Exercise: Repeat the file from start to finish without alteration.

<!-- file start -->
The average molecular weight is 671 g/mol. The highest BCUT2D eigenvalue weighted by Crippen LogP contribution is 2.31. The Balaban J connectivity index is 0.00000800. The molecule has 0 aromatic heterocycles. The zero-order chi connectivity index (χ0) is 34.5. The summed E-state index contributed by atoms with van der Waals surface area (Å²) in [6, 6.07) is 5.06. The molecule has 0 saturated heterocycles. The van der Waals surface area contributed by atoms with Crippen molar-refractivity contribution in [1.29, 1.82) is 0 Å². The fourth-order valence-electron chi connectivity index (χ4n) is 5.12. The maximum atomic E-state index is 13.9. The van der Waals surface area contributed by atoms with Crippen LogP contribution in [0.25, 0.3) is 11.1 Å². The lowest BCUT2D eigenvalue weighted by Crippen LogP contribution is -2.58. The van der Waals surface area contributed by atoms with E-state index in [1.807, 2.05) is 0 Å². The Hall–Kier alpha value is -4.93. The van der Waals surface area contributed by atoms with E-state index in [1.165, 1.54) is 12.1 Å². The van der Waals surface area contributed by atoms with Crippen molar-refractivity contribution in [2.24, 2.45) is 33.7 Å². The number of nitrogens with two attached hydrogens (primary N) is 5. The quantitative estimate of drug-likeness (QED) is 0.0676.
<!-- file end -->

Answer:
The average molecular weight is 671 g/mol. The highest BCUT2D eigenvalue weighted by Crippen LogP contribution is 2.31. The Balaban J connectivity index is 0.00000800. The molecule has 0 aromatic heterocycles. The zero-order chi connectivity index (χ0) is 34.5. The summed E-state index contributed by atoms with van der Waals surface area (Å²) in [6, 6.07) is 5.06. The molecule has 0 saturated heterocycles. The van der Waals surface area contributed by atoms with Crippen molar-refractivity contribution in [1.29, 1.82) is 0 Å². The fourth-order valence-electron chi connectivity index (χ4n) is 5.12. The maximum atomic E-state index is 13.9. The van der Waals surface area contributed by atoms with Crippen LogP contribution in [0.25, 0.3) is 11.1 Å². The lowest BCUT2D eigenvalue weighted by Crippen LogP contribution is -2.58. The van der Waals surface area contributed by atoms with E-state index in [1.807, 2.05) is 0 Å². The Hall–Kier alpha value is -4.93. The van der Waals surface area contributed by atoms with E-state index in [1.165, 1.54) is 12.1 Å². The van der Waals surface area contributed by atoms with Crippen molar-refractivity contribution in [2.24, 2.45) is 33.7 Å². The number of nitrogens with two attached hydrogens (primary N) is 5. The quantitative estimate of drug-likeness (QED) is 0.0676.